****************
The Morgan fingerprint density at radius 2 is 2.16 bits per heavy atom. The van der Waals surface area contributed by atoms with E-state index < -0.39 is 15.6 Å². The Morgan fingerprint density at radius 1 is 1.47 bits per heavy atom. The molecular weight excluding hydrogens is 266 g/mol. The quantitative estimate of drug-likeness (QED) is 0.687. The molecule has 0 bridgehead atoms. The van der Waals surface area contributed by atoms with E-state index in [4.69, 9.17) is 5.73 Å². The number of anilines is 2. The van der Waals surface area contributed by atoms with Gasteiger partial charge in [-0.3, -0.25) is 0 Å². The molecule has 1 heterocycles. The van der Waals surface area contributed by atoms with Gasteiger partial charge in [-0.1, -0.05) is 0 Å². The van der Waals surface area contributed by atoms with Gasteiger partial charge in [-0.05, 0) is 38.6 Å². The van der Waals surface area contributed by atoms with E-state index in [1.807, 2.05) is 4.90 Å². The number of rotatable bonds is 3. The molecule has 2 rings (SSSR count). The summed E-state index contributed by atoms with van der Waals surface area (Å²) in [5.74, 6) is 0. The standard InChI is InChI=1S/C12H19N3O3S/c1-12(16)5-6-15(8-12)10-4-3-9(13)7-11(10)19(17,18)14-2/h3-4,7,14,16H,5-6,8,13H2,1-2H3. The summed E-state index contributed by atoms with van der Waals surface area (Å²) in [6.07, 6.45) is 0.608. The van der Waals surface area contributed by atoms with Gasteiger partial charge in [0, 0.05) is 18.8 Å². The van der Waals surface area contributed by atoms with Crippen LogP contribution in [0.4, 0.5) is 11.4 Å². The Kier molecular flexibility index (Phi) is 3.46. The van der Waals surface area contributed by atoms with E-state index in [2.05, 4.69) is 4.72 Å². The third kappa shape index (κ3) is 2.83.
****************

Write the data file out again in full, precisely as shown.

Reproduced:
The Morgan fingerprint density at radius 2 is 2.16 bits per heavy atom. The van der Waals surface area contributed by atoms with E-state index < -0.39 is 15.6 Å². The Morgan fingerprint density at radius 1 is 1.47 bits per heavy atom. The molecular weight excluding hydrogens is 266 g/mol. The quantitative estimate of drug-likeness (QED) is 0.687. The molecule has 0 bridgehead atoms. The van der Waals surface area contributed by atoms with E-state index in [4.69, 9.17) is 5.73 Å². The number of anilines is 2. The van der Waals surface area contributed by atoms with Gasteiger partial charge in [-0.3, -0.25) is 0 Å². The molecule has 1 heterocycles. The van der Waals surface area contributed by atoms with Gasteiger partial charge in [-0.1, -0.05) is 0 Å². The van der Waals surface area contributed by atoms with Gasteiger partial charge in [-0.05, 0) is 38.6 Å². The van der Waals surface area contributed by atoms with E-state index in [1.807, 2.05) is 4.90 Å². The number of rotatable bonds is 3. The molecule has 2 rings (SSSR count). The summed E-state index contributed by atoms with van der Waals surface area (Å²) in [5.74, 6) is 0. The standard InChI is InChI=1S/C12H19N3O3S/c1-12(16)5-6-15(8-12)10-4-3-9(13)7-11(10)19(17,18)14-2/h3-4,7,14,16H,5-6,8,13H2,1-2H3. The summed E-state index contributed by atoms with van der Waals surface area (Å²) in [6.07, 6.45) is 0.608. The van der Waals surface area contributed by atoms with Gasteiger partial charge in [0, 0.05) is 18.8 Å². The van der Waals surface area contributed by atoms with Crippen LogP contribution in [0.4, 0.5) is 11.4 Å². The Kier molecular flexibility index (Phi) is 3.46. The van der Waals surface area contributed by atoms with E-state index in [2.05, 4.69) is 4.72 Å². The third kappa shape index (κ3) is 2.83.